For the Wildtype S-6P:YB9-258 Fab:R1-32 Fab complex, Wildtype S-6P at 4.43 mg/ml was mixed with YB9-258 Fab and R1-32 Fab at a 3:3:3 molar ratio and incubated for 1 min. Cryo-EM grids were prepared as described above and loaded onto a 300 keV Titan Krios electron microscope equipped with a Falcon4 direct electron detector with SelectrisX energy filter (slit width 10 eV). Automated data collection by EPU software (ThermoFisher Scientific) was performed in super-resolution counting mode at a nominal magnification of 165,000× with a super-resolution pixel size of 0.366 Å/pix on the image plane, and with a defocus range between −0.6 and −2.0 µm. Each movie was collected with the electron event representation (EER) mode and recorded with a dose rate of 5.32 e-/pixel/s and a total dose of 50 e2.

Cryo-EM data processing

The following data processing procedures were summarized in Supplementary Fig. 4.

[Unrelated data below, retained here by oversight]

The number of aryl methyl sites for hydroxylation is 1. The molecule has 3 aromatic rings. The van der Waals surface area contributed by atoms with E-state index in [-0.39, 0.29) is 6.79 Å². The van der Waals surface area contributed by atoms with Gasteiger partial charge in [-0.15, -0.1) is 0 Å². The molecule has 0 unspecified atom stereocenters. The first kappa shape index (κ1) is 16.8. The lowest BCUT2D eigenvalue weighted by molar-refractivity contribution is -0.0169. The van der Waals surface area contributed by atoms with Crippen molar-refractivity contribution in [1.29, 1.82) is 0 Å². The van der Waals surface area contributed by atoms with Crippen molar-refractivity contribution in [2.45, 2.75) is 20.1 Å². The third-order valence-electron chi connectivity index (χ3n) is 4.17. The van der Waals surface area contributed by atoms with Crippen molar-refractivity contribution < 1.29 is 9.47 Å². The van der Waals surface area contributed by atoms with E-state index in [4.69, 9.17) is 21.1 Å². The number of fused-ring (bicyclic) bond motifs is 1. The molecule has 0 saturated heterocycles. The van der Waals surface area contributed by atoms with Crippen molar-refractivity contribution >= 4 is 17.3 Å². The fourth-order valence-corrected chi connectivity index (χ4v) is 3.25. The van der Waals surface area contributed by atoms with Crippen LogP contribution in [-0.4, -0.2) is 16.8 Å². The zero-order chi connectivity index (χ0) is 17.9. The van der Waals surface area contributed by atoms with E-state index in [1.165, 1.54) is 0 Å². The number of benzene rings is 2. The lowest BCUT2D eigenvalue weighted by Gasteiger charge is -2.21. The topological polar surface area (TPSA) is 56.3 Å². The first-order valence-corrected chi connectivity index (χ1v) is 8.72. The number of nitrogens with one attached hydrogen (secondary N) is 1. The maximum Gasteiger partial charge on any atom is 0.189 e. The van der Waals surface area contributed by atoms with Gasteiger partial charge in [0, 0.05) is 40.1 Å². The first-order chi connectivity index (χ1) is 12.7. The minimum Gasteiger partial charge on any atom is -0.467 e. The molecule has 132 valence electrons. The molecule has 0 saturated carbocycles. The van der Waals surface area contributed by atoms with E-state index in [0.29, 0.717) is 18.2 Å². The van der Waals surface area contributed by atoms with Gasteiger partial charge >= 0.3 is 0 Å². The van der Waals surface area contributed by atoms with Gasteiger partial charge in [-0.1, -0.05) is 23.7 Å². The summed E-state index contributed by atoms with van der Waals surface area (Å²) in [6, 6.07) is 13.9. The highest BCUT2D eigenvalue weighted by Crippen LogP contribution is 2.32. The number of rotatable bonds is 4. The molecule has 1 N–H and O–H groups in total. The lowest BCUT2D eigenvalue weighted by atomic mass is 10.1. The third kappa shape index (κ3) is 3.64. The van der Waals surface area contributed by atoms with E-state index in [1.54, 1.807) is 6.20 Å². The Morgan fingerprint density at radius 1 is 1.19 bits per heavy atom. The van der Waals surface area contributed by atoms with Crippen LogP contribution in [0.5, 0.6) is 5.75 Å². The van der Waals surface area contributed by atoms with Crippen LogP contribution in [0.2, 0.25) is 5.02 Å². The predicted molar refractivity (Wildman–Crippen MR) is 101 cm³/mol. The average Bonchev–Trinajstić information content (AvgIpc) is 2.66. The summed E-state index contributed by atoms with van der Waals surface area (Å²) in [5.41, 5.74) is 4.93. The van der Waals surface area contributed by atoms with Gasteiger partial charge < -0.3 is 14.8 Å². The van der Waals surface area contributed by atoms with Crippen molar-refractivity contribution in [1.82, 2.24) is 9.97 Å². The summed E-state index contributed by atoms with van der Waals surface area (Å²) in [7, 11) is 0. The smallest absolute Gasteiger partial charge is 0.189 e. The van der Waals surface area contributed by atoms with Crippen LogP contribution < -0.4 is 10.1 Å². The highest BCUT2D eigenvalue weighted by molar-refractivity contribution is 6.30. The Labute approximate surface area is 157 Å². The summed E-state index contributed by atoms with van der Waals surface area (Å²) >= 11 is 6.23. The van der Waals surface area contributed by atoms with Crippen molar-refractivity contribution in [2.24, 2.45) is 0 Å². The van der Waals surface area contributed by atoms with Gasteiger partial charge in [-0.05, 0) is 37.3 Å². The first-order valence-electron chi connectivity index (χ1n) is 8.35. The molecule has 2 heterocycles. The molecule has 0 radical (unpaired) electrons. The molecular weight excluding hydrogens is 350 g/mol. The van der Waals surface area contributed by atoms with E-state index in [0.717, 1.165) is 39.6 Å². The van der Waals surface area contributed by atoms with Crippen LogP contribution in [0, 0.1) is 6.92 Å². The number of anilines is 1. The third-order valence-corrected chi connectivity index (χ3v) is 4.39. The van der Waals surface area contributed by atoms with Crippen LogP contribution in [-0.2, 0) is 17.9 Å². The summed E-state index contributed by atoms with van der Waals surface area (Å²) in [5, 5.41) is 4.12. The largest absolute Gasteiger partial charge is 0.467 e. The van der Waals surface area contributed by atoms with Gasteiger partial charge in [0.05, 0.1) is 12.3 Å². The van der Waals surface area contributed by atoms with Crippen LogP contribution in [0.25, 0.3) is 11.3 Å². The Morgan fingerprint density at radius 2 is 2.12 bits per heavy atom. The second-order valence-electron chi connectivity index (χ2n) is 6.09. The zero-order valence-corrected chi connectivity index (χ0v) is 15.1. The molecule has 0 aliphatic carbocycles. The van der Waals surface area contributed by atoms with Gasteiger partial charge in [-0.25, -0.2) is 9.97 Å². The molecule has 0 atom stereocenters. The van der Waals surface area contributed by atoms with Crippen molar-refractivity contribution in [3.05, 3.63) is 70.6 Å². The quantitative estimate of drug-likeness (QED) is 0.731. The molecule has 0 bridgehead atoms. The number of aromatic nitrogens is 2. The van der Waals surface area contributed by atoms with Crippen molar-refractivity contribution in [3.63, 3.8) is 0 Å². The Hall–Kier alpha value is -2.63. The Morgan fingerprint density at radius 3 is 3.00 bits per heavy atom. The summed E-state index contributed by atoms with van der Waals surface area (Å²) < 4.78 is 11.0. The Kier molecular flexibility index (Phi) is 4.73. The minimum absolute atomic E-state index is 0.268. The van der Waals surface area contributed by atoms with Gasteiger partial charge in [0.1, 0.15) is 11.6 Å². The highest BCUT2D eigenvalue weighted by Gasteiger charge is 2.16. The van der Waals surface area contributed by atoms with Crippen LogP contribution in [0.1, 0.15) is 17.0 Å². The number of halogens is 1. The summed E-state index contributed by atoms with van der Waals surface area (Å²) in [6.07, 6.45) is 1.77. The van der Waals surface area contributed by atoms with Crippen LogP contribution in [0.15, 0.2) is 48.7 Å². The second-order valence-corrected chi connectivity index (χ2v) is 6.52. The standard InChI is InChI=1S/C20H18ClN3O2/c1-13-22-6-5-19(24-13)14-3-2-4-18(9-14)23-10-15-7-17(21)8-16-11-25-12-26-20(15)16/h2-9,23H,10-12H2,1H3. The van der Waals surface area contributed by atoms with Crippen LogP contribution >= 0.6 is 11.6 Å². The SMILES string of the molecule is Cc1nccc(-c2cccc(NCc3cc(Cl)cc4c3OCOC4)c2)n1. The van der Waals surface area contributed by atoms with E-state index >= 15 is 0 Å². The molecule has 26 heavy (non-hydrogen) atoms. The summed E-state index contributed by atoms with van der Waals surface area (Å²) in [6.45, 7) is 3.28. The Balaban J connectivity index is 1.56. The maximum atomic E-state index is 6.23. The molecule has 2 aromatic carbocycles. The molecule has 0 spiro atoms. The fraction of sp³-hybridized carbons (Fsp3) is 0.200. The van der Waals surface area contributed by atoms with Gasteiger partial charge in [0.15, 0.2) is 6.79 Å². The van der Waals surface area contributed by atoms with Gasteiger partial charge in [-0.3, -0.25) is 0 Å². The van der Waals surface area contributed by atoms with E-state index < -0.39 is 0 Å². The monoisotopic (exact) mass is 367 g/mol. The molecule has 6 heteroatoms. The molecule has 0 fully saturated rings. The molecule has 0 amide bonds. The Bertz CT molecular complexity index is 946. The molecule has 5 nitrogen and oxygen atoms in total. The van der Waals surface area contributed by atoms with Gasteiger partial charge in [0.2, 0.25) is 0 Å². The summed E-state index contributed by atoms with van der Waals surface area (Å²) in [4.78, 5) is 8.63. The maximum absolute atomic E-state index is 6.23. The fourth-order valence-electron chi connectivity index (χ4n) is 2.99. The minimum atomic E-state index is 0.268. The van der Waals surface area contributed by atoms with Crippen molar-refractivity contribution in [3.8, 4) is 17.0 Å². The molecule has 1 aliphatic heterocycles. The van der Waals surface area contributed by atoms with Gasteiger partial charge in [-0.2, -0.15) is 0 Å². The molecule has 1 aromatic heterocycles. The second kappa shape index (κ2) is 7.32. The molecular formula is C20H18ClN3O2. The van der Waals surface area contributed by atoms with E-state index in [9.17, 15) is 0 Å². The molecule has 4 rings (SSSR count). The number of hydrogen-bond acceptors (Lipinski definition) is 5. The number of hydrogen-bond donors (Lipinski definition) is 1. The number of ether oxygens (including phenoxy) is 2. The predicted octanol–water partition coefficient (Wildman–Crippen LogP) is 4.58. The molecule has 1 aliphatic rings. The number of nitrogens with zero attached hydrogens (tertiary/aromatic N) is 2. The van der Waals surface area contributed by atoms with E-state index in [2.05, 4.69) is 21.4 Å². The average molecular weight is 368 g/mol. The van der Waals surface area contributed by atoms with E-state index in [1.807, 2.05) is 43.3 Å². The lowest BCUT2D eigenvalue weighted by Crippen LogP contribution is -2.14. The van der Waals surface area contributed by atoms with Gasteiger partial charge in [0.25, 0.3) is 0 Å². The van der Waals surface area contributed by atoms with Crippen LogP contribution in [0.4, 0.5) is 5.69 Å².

For Omicron BA.1 S-6P:YB9-258 Fab dataset, movies were aligned in RELION v4.061 using MotionCor2 algorithm62, CTF-estimation and template-free particle picking were performed in Warp63. Picked particles were then imported back into RELION v4.0. An EM structure of SARS-CoV-2 S protein in closed form (EMD-11333, was filtered to 50 Å resolution as the initial reference in the first and second 3D classifications. First round of 3D classification was performed at 3× binning to identify S protein trimers. S trimers 3D classes displaying good structure features were pooled and subjected to one round of 2D classification to remove bad particles. Subsequently, a second round of 3D classification was used at 1.875× binning to separate spikes into different conformations. In the Omicron BA.1 S-6P:YB9-258 Fab dataset, 3:1, 3:2 but not 3:3 S:Fab structures were observed in the second round of 3D classification. 3:1 structure was auto-refine to a 6.21 Å final map. 3:2 structures were combined and subjected to iteratively auto-refinement, CTF refinement and Bayesian polishing. Then a further 3D classification was performed for 3:2 dataset with a reference map in locked form (EMD-11331, filtered to 50 Å to remove more bad particles. A final 3:2 map with overall resolution of 4.31 Å was obtained. In order to improve resolutions for flexible Fab bound RBD and “up” - “down” RBD interaction region (RBD-dimer), particles of the 3:2 structure were subtracted with a focused mask around the NTD-RBD-Fab region (Fab focused) and the NTD-RBD-dimer-Fab VHL region (RBD-dimer focused) respectively. Subtracted particles were subjected to reconstruction with local refinement in cryoSPARC. A RBD-dimer focused map with a resolution of 4.54 Å was yielded after one round local refinement. Fab focused structure was refined with a further no alignment 3D classification with 0.1 class similarity. A final Fab focused map with a resolution of 4.69 Å was obtained after a second round of local refinement.